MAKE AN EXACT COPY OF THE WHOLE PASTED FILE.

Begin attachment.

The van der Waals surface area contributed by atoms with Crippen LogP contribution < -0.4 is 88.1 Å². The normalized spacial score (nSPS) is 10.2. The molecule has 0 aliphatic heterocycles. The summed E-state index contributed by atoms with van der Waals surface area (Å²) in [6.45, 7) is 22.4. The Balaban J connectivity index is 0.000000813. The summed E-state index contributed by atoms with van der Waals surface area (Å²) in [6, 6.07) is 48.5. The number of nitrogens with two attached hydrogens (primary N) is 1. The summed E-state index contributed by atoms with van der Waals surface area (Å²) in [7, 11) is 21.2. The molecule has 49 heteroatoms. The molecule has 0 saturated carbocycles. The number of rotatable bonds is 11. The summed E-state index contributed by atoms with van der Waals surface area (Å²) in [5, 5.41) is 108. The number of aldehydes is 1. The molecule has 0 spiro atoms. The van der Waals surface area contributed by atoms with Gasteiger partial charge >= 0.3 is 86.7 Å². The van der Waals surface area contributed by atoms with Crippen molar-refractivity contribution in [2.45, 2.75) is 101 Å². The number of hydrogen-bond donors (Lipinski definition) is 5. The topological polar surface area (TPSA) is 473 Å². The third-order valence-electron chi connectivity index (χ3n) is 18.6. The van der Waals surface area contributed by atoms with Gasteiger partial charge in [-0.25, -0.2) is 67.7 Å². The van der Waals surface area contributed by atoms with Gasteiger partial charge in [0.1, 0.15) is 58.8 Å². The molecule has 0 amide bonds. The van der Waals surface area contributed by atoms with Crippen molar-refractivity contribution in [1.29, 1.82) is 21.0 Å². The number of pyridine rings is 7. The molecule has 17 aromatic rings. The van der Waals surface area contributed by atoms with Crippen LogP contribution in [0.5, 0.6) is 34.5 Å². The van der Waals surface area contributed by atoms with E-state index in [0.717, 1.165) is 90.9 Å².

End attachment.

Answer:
The van der Waals surface area contributed by atoms with Crippen LogP contribution < -0.4 is 88.1 Å². The normalized spacial score (nSPS) is 10.2. The molecule has 0 aliphatic heterocycles. The summed E-state index contributed by atoms with van der Waals surface area (Å²) in [6.45, 7) is 22.4. The Balaban J connectivity index is 0.000000813. The summed E-state index contributed by atoms with van der Waals surface area (Å²) in [6, 6.07) is 48.5. The number of nitrogens with two attached hydrogens (primary N) is 1. The summed E-state index contributed by atoms with van der Waals surface area (Å²) in [7, 11) is 21.2. The molecule has 49 heteroatoms. The molecule has 0 saturated carbocycles. The number of rotatable bonds is 11. The summed E-state index contributed by atoms with van der Waals surface area (Å²) in [5, 5.41) is 108. The number of aldehydes is 1. The molecule has 0 spiro atoms. The van der Waals surface area contributed by atoms with Gasteiger partial charge >= 0.3 is 86.7 Å². The van der Waals surface area contributed by atoms with Crippen molar-refractivity contribution in [2.45, 2.75) is 101 Å². The number of hydrogen-bond donors (Lipinski definition) is 5. The topological polar surface area (TPSA) is 473 Å². The third-order valence-electron chi connectivity index (χ3n) is 18.6. The van der Waals surface area contributed by atoms with Gasteiger partial charge in [-0.25, -0.2) is 67.7 Å². The van der Waals surface area contributed by atoms with Gasteiger partial charge in [0.1, 0.15) is 58.8 Å². The molecule has 0 amide bonds. The van der Waals surface area contributed by atoms with Crippen molar-refractivity contribution in [1.29, 1.82) is 21.0 Å². The number of pyridine rings is 7. The molecule has 17 aromatic rings. The van der Waals surface area contributed by atoms with Crippen LogP contribution in [0.5, 0.6) is 34.5 Å². The van der Waals surface area contributed by atoms with E-state index in [0.717, 1.165) is 90.9 Å².